By John Rieping | All rights reserved | Previously published November 24, 2012, in The Madera Tribune
On our national day of thanksgiving, I reluctantly watched a cartoon on the journey of the English émigrés, the pilgrims, who sought religious freedom by settling in North America. While I love cartoons, I am unfamiliar with the newer Peanuts animated television specials and they clash with my nostalgia for the older ones.
Repeatedly the character Linus, who has always been the idealist, responded to the worries of friend Charlie Brown by urging him to “have faith.” After the second or third time, I wondered: have faith in what?
It reminded me of a feel-good song from the 1998 cartoon “Prince of Egypt,” which told the story of Moses (Moshe) and the liberation of the Jewish people from slavery in Egypt. After the movie’s climax, pop stars Mariah Carey and Whitney Houston triumphantly sang, “There can be miracles when you believe.” The other lyrics of the song implied it was belief in one’s self, not God, that mattered.
Even in cartoons about religious people, God seems to be the twin of the fictional villain Lord Voldemort of the Harry Potter children’s novel series. It seems God too is “He Who Must Not Be Named.”
For those who don’t know U.S. history, Thanksgiving Day was established by our government as a national holiday to give thanks to You Know Who for the blessings and gifts received throughout the year. Next Sunday marks a time with an even deeper history however. Within a week begins the traditional Christian season of “Advent,” which is from the Latin for “coming” (adventus). The following weeks are a time to remember the long wait of humanity for a promised savior as well as a time to prepare our own hearts to welcome God anew. Let us Christians do so with thankful hearts.
From Oak to Acorn
A local fast food clerk once asked my dad where he was from. My dad replied, “Germany.”
She persisted, “No, what country do you come from?”
My dad repeated, “Germany.”
“Oh,” she said disappointedly, “I thought you were from someplace in Europe.”
My family dates back at least to the 12th century at Vorhelm in western Germany when a forebear sold himself to the local bishop to avoid being drafted for war duty. After the war ended he bought his freedom. In 1812, the Rieping homestead had to quarter French troops because it was on the supply route during Napoleon Bonaparte’s invasion of Russia.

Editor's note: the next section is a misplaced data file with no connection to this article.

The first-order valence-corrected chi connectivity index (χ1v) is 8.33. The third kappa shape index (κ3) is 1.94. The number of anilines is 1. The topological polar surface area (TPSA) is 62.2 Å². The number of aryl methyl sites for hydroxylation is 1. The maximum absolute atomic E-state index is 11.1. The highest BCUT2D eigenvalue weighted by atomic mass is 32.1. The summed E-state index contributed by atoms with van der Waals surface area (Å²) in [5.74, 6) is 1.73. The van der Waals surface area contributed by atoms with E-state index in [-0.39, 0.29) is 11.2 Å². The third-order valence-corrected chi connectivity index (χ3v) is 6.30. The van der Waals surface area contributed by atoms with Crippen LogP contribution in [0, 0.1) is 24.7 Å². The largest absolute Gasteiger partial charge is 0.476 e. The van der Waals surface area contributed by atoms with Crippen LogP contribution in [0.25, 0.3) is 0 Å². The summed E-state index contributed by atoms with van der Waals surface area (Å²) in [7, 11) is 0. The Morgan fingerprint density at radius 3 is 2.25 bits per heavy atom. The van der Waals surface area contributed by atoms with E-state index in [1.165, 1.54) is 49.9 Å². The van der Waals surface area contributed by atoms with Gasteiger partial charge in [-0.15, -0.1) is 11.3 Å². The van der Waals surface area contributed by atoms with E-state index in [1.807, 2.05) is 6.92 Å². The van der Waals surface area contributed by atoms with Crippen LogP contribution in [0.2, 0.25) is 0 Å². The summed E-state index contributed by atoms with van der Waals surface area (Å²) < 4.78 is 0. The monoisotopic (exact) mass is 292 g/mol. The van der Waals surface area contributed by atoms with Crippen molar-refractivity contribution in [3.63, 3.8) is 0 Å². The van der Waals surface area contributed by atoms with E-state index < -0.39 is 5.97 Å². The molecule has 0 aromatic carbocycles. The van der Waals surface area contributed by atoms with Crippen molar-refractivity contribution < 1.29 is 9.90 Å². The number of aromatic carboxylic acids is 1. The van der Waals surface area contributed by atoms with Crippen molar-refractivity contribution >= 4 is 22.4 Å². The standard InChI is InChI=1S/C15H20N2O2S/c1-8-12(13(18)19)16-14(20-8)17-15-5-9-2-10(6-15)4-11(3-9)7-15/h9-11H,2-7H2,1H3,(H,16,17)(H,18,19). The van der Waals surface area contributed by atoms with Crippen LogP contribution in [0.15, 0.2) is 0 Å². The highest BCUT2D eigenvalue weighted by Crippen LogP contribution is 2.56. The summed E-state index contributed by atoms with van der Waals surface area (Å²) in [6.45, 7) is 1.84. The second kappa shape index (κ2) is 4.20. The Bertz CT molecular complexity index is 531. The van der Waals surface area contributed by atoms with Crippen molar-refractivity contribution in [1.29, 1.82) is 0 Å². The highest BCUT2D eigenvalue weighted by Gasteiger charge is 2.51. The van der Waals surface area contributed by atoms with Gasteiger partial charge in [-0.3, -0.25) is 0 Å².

About 1929 my grandfather Heinrich asked for his inheritance early and moved his young family of four to Klein Karlshoeh in Silesia, now western Poland. There my family suffered again from war when Adolf Hitler followed in France’s footsteps by invading Russia. Drafted into service, my uncle Hugo and his horse stepped on a mine during the attack on Stalingrad in Nov. 1942. He’d turned 19 only days before.
My father Josef, the eighth of 11 children, had a mischievous streak like myself. At age 6, he found a naturally hollowed tree in the woods near his home. Discovering the inside resembled a chimney, he lit a fire within. Nazi soldiers spied the smoke and, suspecting the worst, soon arrived. Josef fled and evaded the soldiers in the woods for hours before escaping home late that night.
When Josef returned home, he expected to be punished for extreme lateness. But after hearing the truth my strict grandfather proudly praised him and made sure he ate before going to bed. At the time my dad was confused at this unusual leniency. He later realized my grandparents feared to openly criticize the Nazi government, which encouraged children to report their parents to school authorities and punished dissenters harshly.
Around 1945, Russian soldiers came asking for my grandfather Heinrich. My grandmother Helene used the excuse that she was washing dishes to send my 8-year-old father to lead the soldiers to her husband, who was in the fields raking hay. My dad obeyed, and the soldiers took Heinrich away to a prison camp. As a large landowner, my grandfather was guilty of being influential in a tiny community.
That summer, at the urging of a Catholic priest, Helene fled west with her eight children; the youngest was only 3. Josef turned 9 during the trek. After bribing a border guard not to shoot for five minutes, the family made it across a kilometer-wide “no man’s land.” The story of my family would continue, and would lead across an ocean and a continent to California.
How do you compress an oak tree into an acorn? God does it every autumn, and in the same way the sum of a family’s history is written in you and I. All of us are a product of the past, and that is why history is important.